Joe Kriesberg, director of the Massachusetts Association of CDCs, is tired of hearing people bash HAMP. He wrote this piece about it last December, and it’s only gotten worse since Republicans have targeted the program for extinction.
His argument is simple: the program has helped 700,000 people obtain permanent modifications, which is hundreds of thousands more homes saved than anything else we’ve done. Nothing else has come near that scale.
Did it not hit its targets? Yes. Is its process flawed? Yes. But 700,000 modifications is better than 700,000 more foreclosures.
In Mass., he notes, “10,535 homeowners have received a modification during 2010 compared with 11,334 homeowners who have lost their home to foreclosure. In other words, without HAMP, the problem would be nearly
twice as bad” last year. Since he wrote his post in December, that number has grown to 14,738 Massachusetts homeowners. In Boston, according to a recent report, the City of Boston and its nonprofit partners have used HAMP and other tools to avert 1,117 foreclosures over the past two years — more than double the 422 owner occupied homes that were foreclosed during that period. Given the economy and the collapse of home values, this rate of success is remarkable and would not be possible without HAMP.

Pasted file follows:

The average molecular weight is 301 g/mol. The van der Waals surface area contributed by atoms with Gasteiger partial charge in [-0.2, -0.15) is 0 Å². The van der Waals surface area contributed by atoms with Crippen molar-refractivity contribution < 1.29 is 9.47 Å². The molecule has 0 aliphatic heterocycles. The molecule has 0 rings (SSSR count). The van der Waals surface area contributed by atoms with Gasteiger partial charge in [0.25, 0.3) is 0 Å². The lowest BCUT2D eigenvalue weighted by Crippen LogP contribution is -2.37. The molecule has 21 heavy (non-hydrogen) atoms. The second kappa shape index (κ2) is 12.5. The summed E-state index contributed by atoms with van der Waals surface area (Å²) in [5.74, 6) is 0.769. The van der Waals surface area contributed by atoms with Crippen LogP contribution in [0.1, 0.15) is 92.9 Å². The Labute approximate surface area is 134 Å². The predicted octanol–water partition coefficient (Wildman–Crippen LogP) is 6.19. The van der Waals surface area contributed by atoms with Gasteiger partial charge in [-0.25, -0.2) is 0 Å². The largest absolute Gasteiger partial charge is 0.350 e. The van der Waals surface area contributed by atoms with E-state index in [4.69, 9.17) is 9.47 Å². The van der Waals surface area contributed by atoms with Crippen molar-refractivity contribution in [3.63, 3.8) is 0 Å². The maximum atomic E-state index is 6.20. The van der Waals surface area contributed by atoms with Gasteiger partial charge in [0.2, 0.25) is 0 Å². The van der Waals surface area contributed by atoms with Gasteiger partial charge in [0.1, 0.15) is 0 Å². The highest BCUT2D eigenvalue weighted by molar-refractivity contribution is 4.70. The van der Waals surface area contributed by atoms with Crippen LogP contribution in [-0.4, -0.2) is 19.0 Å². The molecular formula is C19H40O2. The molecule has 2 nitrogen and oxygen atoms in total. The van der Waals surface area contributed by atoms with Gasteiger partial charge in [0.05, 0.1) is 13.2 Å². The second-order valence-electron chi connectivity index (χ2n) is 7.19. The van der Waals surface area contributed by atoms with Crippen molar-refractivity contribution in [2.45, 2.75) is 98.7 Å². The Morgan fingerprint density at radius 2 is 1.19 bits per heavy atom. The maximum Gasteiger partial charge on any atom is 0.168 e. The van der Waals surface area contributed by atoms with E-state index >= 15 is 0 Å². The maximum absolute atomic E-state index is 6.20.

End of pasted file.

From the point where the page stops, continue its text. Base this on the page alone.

“It’s like that quote about democracy,” Kriesberg told me last week at the NACEDA conference. “Democracy is awful. It’s the worst form of government. Except for every other kind there is. HAMP is like that.”
Kriesberg also worries that the negativity about HAMP has now been extended to all foreclosure prevention efforts; this undermines efforts to secure funding for foreclosure counseling programs. If nothing works, it just reinforces the public perception that government programs are a waste of money.
He also argued that it was naive to think that if HAMP is killed, the money could be directed anywhere but deficit reduction. (For an alternative view see this post.)
There are those who have argued that the terms of HAMP mods are so ungenerous — no principal reduction or fee waivers, extended term lengths — that they just don’t amount to a good deal. That plus the problems where people who were underwater but current were harmed by the HAMP process through dual track trial mods and foreclosure proceedings or who had their trial mods not approved and couldn’t make up the balance.
Kriesberg acknowledges these shortcomings and agrees with efforts to fix and improve HAMP. But would it have been better to let another 3/4 million homes go into foreclosure? Have the critics allowed themselves to become coopted by forces who just want to abandon the attempt entirely? How do we come to a unified voice on HAMP?